Table 4.Labaratov Data

Patient No.

Cerebrospinal Fluid Analysis


Computed Tomography

NL NL NL 20 WBCs Protein, 95 mgidl ND ND NL Protein, 75 mg/dl 10 WBCs Protein, 56 mg/dl

Gen slow Gen slow Gen slow Gen slow BlED ND NL Gen slow NL ND ...

NL NL Cortical atrophy NL


ND Delta coma ND Gen slow

Left occipital hemorrhage ND ND Cortical atrophy, basal ganglia infarctions

Magnetic Resonance Imaging

Group I 1 2

3 4 5 h 7 8





Group I1 10 11

12 13



normal; Gen


generalized; ND


not done; BIED


bilateral independent epileptiform discharges; WBCs

Lboratov Studie.r Table 4 lists the cerebrospinal fluid (CSF), EEG, CT, and magnetic resonance imaging (MRI) findings in the neurologically affected patients. Cy levels were not abnormally high in 12 of the 13 affected patients. In Patient 1, however, following an intravenous bolus of Cy and the occurrence of generalized seizure activity, the blood level was 3,015 ng/ml. The use of high-dose steroids and the presence of hypertension, fluid retention, or hyperosmolality could not be uniformly associated with the neurological complications. Serum magnesium levels in all patients and cholesterol levels in 1 patient (Patient 13) were normal during neurologically symptomatic periods. Autopsy Data A postmortem examination was performed on 2 patients with neurological abnormalities. PATIENT 1. Death was caused by an overwhelming cytomegalovirus infection 2 months following transplantation. Examination of the brain and spinal cord revealed diffuse subarachnoid hemorrhage with areas of demyelination surrounding blood vessels. Alzheimer type I1 astrocytes were seen in the globus pallidus and glial nodules were seen in cortical gray matter. Glial proliferation was also seen in the inferior olives and areas of the cerebellum. A single intranuclear cytomegaloviral inclusion was noted in a cerebellar vessel.

11. Death occurred 10 days following the second transplantation in the setting of disseminated intravascular coagulation. Brain weight was 1,190 gm. There was a yellow-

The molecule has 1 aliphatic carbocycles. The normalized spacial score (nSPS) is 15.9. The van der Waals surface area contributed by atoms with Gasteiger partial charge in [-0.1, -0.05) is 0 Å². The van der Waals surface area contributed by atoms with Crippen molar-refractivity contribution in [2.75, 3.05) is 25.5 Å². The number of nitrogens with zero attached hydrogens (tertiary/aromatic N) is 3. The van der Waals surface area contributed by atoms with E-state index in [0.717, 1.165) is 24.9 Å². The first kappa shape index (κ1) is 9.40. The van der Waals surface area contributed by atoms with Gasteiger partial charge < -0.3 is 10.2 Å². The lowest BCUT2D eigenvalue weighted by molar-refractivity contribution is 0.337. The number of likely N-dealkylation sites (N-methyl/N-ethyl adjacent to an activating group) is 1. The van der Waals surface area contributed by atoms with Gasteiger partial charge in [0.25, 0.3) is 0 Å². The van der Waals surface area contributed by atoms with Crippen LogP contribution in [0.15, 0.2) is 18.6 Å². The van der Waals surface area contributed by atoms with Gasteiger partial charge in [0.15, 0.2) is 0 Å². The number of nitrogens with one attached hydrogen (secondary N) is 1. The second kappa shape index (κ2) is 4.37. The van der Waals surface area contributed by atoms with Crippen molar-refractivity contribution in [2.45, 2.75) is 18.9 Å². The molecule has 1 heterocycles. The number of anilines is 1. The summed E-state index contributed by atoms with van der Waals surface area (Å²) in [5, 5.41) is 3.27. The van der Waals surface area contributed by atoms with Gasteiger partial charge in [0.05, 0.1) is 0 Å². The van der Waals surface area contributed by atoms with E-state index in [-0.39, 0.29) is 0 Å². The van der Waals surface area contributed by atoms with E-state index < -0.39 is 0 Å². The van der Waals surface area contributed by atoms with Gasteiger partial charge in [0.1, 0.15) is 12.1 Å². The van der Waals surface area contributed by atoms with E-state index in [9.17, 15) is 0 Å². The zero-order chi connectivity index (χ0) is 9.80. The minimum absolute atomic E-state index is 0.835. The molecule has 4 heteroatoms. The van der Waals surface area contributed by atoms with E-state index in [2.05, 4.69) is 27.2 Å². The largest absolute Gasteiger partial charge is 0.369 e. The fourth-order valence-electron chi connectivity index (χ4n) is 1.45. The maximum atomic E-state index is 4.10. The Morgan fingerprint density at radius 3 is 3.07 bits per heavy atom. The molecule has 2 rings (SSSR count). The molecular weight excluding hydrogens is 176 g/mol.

ND ND NL Cortical atrophy, basal ganglia infarctions =

whire blood cells.

green discoloration of the dura. Except for Alzheimer type I1 astrocytes (prominent in the basal ganglia), there were no other significant findings in the CNS.

Discussion Orthotopic liver transplantation is currently performed in at least 85 medical centers in the United States. In 1990 there were 2,656 liver transplantations, compared with 1,199 in 1987 (M. A. Wirtz, United Network of Organ Sharing, personal communication, 1791). The frequency of neurological complications in our patients is within the range reported by various groups [I-51. Mortality at 1 and 2 years following the transplantation did not seem related to the occurrence of neurological complications. An unusual cerebrocerebellar syndrome was observed in 4 patients. The morbidity from this condition was significant in 3 and at least partially reversed following discontinuation of Cy in 1. We believe that Cy is causally related to both this syndrome and perhaps other neurological abnormalities observed in these patients. This hypothesis is supported by the following: 1. There have been similar reports of neurological dysfunction in renal [6, 16-18}, bone marrow [19-221, and cardiac 123, 241 transplant recipients treated with Cy. 2. Clinical recovery and resolution of white matter abnormalities seen on CT [ l , 18, 22) or MRI [ l , 17, 23, 241 may follow a reduction or discontinuation of Cy. 3. In several instances, discontinuation and rechal-

Stein et al: Liver Transplant Complications